"No more free bugs"? There never were any free bugs

Summary:Vulnerability researchers have always extracted value out of their work, even before there was a monetary value placed on exploits.Security researchers at last week's CanSecWest conference dramatically announced their new philosophy that software vulnerabilities should no longer be given away.

Vulnerability researchers have always extracted value out of their work, even before there was a monetary value placed on exploits. Security researchers at last week's CanSecWest conference dramatically announced their new philosophy that software vulnerabilities should no longer be given away. The movement cites the existence of a marketplace for vulnerabilities and extensive paid QA departments at large software houses as their motivation for monetizing vulnerabilities. The security community, including the media, has been acting like this is some new turn of events.

The reality is far different. Vulnerabilities have always generated value for their creator, albeit in evolving ways over the past 20 years. You are kidding yourself if you think that they were always published for truly altruistic purposes.

Back in the day, oh, lets say up until the late 90's, two economic regimes governed the vulnerability space. The gift economy consisted of researchers giving away vulnerabilities in exchange for social capital and the expectation of reciprocity from other senior researchers. This was how rock stars were made in the underground. Simultaneously, there existed a barter economy for those who valued the long-term effectiveness of exploits against target systems over the social capital that could be gained by broadcasting the vulnerability's existence. The barterers traded exploits on the underground to build personal toolkits which can be used to take down arbitrary targets on the Internet. Anyone who reads this blog should know what the informal name of these two groups were.

The late 1990's arrived, and a burst of security startups came on the scene towards the tail end of the Internet bubble. People who wrote and released exploits were hired by these firms to write and release exploits, effectively serving as raw grist for the marketing department. The researchers were able to convert their accrued social capital to a full salary with benefits. The dominating logic for the firms at the time was that money was cheap, security talent is impossible to find, and vulnerability announcements is an attention-grabbing PR scheme that can be translated into qualified leads for services and products produced by the organization.

[The group that traded exploits rather than releasing them for social capital called this act "selling out." Those of us who got jobs called it "buying in."]

The early 2000's hit, along with a severe economic crunch for our industry. Security companies experienced a wave of M&A action, and many researchers either rode the acquisition out, ran off and started consultancies, or went back to school. Paid vulnerability research was cut as the individuals behind the work were put onto making products that could be sold rather than generating news for marketing departments.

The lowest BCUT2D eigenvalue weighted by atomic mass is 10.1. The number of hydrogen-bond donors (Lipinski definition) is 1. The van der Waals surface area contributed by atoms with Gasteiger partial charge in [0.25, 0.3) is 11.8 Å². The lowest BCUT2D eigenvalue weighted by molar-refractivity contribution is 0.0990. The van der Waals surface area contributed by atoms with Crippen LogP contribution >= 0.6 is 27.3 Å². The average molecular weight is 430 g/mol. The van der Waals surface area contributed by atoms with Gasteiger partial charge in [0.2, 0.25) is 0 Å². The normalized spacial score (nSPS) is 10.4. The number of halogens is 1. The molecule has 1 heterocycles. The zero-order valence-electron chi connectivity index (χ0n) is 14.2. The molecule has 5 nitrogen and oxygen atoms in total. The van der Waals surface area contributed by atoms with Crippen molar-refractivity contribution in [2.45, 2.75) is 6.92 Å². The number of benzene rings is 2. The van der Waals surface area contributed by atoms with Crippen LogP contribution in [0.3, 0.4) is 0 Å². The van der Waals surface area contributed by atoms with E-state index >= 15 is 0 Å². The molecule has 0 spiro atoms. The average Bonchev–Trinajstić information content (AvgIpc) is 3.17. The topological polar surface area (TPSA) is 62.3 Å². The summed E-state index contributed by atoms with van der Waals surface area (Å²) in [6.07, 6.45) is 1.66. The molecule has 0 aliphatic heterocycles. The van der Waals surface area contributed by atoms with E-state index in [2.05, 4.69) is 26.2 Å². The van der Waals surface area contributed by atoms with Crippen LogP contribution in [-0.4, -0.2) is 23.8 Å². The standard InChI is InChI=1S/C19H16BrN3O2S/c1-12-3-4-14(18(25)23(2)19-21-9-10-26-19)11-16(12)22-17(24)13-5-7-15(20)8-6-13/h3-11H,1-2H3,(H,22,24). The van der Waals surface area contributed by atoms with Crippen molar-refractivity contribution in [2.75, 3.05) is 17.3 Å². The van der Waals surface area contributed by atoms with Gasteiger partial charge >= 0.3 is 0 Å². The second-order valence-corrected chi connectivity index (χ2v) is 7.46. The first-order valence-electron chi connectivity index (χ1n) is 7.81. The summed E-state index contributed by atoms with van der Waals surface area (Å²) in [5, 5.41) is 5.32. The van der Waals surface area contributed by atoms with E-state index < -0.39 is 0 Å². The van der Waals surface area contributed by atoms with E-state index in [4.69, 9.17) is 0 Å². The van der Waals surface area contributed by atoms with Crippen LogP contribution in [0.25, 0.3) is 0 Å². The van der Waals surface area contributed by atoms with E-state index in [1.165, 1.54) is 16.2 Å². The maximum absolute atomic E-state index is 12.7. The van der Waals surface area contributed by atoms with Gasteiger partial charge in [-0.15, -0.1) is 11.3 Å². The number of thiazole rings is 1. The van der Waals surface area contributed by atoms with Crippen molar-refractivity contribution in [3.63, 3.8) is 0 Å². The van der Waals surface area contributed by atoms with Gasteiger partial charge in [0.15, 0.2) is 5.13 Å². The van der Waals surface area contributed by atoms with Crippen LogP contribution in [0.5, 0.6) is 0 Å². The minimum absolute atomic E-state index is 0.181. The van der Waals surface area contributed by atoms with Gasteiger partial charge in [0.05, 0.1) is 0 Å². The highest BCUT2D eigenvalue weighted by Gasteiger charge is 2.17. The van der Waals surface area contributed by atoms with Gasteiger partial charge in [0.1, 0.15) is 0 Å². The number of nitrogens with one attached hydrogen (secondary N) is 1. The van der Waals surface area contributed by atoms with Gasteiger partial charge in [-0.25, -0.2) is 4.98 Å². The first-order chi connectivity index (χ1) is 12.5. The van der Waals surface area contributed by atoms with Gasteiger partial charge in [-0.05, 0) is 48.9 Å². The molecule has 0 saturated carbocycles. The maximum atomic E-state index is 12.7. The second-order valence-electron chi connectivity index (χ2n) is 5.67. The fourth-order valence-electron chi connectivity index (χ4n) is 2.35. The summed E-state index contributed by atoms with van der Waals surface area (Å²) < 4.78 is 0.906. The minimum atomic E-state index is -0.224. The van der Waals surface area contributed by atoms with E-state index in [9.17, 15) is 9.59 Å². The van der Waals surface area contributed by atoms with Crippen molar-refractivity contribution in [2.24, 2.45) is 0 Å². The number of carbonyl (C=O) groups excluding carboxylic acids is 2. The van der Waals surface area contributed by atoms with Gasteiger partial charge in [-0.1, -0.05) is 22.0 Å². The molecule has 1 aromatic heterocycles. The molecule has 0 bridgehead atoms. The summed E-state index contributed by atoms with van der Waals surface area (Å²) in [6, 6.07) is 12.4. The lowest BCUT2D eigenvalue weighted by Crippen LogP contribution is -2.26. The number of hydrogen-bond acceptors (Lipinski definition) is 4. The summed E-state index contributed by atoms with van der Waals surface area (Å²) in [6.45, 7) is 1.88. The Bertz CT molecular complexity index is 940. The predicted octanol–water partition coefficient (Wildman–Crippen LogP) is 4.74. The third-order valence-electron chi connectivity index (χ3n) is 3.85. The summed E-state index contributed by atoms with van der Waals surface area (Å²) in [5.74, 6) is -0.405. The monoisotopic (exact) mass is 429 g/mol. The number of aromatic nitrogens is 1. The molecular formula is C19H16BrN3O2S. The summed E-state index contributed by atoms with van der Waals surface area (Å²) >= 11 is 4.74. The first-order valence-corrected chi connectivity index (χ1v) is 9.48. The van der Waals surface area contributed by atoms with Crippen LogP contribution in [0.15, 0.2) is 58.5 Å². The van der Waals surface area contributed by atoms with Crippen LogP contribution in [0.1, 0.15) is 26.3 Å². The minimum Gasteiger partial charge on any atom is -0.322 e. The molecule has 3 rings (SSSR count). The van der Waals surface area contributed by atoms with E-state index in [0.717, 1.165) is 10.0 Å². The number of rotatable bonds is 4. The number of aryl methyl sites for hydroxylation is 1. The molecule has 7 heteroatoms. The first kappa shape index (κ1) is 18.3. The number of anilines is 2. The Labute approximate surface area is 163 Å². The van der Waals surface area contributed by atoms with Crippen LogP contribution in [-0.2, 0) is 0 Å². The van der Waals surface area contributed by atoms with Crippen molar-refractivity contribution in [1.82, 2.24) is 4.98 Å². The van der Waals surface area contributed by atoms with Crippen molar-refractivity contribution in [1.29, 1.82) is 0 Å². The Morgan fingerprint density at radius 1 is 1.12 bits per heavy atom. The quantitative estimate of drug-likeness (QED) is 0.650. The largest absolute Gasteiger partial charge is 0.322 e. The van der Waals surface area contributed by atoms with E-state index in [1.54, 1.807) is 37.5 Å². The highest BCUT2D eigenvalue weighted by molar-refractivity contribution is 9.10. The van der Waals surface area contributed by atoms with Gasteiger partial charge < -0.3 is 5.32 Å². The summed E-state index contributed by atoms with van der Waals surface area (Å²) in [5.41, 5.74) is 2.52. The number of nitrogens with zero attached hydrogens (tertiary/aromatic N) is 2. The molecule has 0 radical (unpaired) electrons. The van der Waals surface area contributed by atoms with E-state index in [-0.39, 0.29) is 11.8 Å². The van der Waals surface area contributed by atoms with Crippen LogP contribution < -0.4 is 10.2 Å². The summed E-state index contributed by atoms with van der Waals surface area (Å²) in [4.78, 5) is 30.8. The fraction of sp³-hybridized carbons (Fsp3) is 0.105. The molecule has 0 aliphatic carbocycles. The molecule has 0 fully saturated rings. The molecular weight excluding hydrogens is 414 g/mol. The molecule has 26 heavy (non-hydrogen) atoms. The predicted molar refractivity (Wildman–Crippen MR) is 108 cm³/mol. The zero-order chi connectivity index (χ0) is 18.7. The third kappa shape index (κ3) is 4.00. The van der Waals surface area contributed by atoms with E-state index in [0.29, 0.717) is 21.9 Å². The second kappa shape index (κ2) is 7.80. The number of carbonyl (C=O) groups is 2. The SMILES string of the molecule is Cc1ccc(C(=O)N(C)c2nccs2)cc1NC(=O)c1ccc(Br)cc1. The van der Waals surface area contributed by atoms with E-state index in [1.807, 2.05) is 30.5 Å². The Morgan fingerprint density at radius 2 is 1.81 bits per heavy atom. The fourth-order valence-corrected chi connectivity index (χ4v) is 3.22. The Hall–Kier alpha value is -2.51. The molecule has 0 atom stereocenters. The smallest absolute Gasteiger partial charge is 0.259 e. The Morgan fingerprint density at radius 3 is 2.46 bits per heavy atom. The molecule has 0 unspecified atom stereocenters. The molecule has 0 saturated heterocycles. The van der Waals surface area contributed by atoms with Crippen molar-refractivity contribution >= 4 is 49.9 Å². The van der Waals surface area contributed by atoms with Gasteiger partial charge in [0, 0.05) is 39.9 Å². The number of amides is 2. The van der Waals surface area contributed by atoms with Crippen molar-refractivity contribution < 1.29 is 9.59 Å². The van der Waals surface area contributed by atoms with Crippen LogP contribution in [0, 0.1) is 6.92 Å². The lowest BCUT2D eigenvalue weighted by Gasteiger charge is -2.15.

There was still value in vulnerabilities; companies like iDefense showed it is possible to supply their internal intelligence and marketing operations by buying vulnerabilities on the open market, effectively creating a free market for vulnerabilities. The top researchers continued to release their findings on their own, as they could make more money from leads for their consulting services than iDefense was able to provide for the finding.

A few years later, criminals figured out how to make money off of compromised desktop systems operating in aggregate from a central control point, using techniques ranging from sending spam to keystroke logging to DDoS for hire services. Building these networks required either new exploits or social engineering attacks, which created the underground market for new vulnerabilities. Not surprisingly, the underground market paid far higher rates for products like a zero-day vulnerability against a fully patched Windows XP system than someone could get from the legitimate malware market.

Today, the best and brightest may say "no more free bugs", but they already have the social capital required to function in our industry, and can command high consulting fees. Up and comers like Nils can go to CSW and participate in P2O, given them a means of generating social capital while still making money. However, for non-headline generating vulnerabilities, people who are fresh to the scene will still hand out minor vulns to build personal reputation, and all the while can sell their most impressive findings to botnet builders on the underground.

Topics: Security

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